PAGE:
Dr. Carroll BinghamProfessor
Ph.D., University of Tennessee, 1965
Office: 607 Science and Engineering Building
Web Site: http://web.utk.edu/~bingham
EXPERIMENTAL NUCLEAR STRUCTURE
Heavy IonsNuclear structure is studied via an active experimental program that is rather varied. The energies and other quantum properties of nuclear states are determined via gamma-ray and charged particle decay spectroscopy, and these data are used to test and clarify various models of nuclei. Much of work involves a study of the interaction of single particle and collective degrees of freedom within interesting nuclei. New information and understanding often comes from the study of nuclei under various form of stress, and we investigate nuclei under two forms of stress: 1) an imbalance of protons and neutrons apparent in nuclei far from beta stability, and 2) centrifugal force resulting from rapid rotation of deformed nuclei. Nuclei far from stability decay rather quickly via several competing mechanisms. Most of our work has concentrated on nuclei with an excess of protons, and hence, the competing decay mechanisms are electron capture/positron emission, alpha particle emission, and at the limits of nuclear stability, proton emission. The first of these most often populates a number of excited states in the daughter nuclei, which subsequently decay to their ground states via gamma emission and internal conversion. Conversion electron rates are used to observe the difference in angular momentum of the initial and final states. Hence, the observation of gamma rays and conversion electrons provides an excellent tool for the determination of the properties of low-lying nuclear states. Proton radioactivity provides an excellent tool to observe nuclei at the edge of the nuclear stability region, and to measure the angular momentum of the ground states of these exotic nuclei. Decay studies were carried out for about 20 years at the Holifield Heavy-Ion Research Facility (HHIRF) utilizing the University Isotope Separator (UNISOR). About 10 years ago, a program of proton and alpha decay studies was started at the Argonne National Laboratory Linear Accelerator (ATLAS) utilizing an on-line fragment mass analyzer (FMA). More recently, the decay program was moved to the Recoil Mass Spectrometer (RMS) at the newly-developed Holifield Radioactive-Ion Beam Facility (HRIBF) in Oak Ridge.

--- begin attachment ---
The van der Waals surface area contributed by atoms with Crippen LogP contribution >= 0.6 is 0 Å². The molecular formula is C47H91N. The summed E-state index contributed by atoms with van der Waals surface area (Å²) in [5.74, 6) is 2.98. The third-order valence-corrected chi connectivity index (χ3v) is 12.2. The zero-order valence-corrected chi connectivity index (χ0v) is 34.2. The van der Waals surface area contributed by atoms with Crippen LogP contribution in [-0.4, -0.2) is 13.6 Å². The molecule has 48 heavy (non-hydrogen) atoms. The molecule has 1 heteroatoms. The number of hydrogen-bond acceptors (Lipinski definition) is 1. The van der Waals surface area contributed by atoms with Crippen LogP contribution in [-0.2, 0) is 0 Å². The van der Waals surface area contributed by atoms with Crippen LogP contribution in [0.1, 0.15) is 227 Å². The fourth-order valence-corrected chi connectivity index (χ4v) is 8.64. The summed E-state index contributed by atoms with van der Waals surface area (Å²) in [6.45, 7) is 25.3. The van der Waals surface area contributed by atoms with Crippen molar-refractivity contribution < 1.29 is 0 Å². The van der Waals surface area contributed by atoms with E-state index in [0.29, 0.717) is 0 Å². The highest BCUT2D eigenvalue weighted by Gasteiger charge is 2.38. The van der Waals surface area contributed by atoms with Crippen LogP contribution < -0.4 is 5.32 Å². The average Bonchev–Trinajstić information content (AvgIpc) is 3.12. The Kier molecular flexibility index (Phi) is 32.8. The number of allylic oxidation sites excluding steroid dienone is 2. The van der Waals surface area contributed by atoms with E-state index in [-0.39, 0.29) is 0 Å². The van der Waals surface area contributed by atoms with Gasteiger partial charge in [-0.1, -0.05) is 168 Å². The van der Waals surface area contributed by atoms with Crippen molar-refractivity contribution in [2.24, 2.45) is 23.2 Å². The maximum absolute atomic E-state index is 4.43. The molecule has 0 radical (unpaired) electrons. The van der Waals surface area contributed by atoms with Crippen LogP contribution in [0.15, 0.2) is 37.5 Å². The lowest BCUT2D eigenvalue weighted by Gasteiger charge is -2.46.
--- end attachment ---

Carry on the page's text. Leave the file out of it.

Brief VitaCarrol R. Bingham, Professor of Physics, earned a B.S. in Nuclear Engineering and a M.S. in Applied Physics from North Carolina State University in 1960 and 1962, respectively, and the Ph.D. degree from the University of Tennessee in 1965. After a year of Postdoctoral Research at Oak Ridge National Laboratory (ORNL), he joined the faculty at the University of Tennessee in 1966. Since 1966, he has also held a part-time appointment with the Electronuclear and Physics Divisions at ORNL. He spent a sabbatical appointment at Kernfysisch Versneller Instituut in Groningen, The Netherlands in 1975. He is the author or co-author of approximately 300 research papers in nuclear physics and has been a principal investigator for a DOE research project on Nuclear Spectroscopic Studies since 1975. Since 1991, he has been the University member of the policy council and fiscal director for the Joint Institute for Heavy Ion Research (JIHIR), which is comprised of other members of Vanderbilt University and ORNL. It is supported by the University through the UTK/ORNL Science Alliance Center of Excellence and the other two members of the JIHIR.